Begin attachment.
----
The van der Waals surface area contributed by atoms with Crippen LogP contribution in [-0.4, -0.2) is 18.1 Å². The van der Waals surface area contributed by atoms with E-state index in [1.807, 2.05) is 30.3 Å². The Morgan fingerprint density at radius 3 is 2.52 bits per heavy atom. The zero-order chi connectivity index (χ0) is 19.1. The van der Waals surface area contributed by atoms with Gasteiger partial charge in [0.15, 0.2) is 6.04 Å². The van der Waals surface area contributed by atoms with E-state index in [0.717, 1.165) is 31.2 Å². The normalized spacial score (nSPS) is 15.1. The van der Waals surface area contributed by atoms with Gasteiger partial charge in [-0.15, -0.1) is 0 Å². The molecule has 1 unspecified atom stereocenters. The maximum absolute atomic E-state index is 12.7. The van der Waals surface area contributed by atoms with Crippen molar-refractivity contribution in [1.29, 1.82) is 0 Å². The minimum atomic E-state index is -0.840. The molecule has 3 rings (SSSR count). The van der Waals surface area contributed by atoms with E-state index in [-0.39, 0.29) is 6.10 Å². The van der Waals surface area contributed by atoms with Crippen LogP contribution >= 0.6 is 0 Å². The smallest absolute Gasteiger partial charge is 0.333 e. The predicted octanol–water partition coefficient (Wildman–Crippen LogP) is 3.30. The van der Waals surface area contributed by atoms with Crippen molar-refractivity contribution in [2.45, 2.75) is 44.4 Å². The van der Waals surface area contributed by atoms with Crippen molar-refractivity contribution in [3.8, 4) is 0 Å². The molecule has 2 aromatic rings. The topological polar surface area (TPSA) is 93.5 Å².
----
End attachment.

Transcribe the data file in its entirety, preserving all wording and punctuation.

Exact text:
The van der Waals surface area contributed by atoms with Crippen LogP contribution in [-0.4, -0.2) is 18.1 Å². The van der Waals surface area contributed by atoms with E-state index in [1.807, 2.05) is 30.3 Å². The Morgan fingerprint density at radius 3 is 2.52 bits per heavy atom. The zero-order chi connectivity index (χ0) is 19.1. The van der Waals surface area contributed by atoms with Gasteiger partial charge in [0.15, 0.2) is 6.04 Å². The van der Waals surface area contributed by atoms with E-state index in [0.717, 1.165) is 31.2 Å². The normalized spacial score (nSPS) is 15.1. The van der Waals surface area contributed by atoms with Gasteiger partial charge in [-0.15, -0.1) is 0 Å². The molecule has 1 unspecified atom stereocenters. The maximum absolute atomic E-state index is 12.7. The van der Waals surface area contributed by atoms with Crippen molar-refractivity contribution in [1.29, 1.82) is 0 Å². The minimum atomic E-state index is -0.840. The molecule has 3 rings (SSSR count). The van der Waals surface area contributed by atoms with E-state index in [-0.39, 0.29) is 6.10 Å². The van der Waals surface area contributed by atoms with Crippen LogP contribution >= 0.6 is 0 Å². The smallest absolute Gasteiger partial charge is 0.333 e. The predicted octanol–water partition coefficient (Wildman–Crippen LogP) is 3.30. The van der Waals surface area contributed by atoms with Crippen molar-refractivity contribution in [2.45, 2.75) is 44.4 Å². The van der Waals surface area contributed by atoms with Crippen molar-refractivity contribution in [3.8, 4) is 0 Å². The molecule has 2 aromatic rings. The topological polar surface area (TPSA) is 93.5 Å².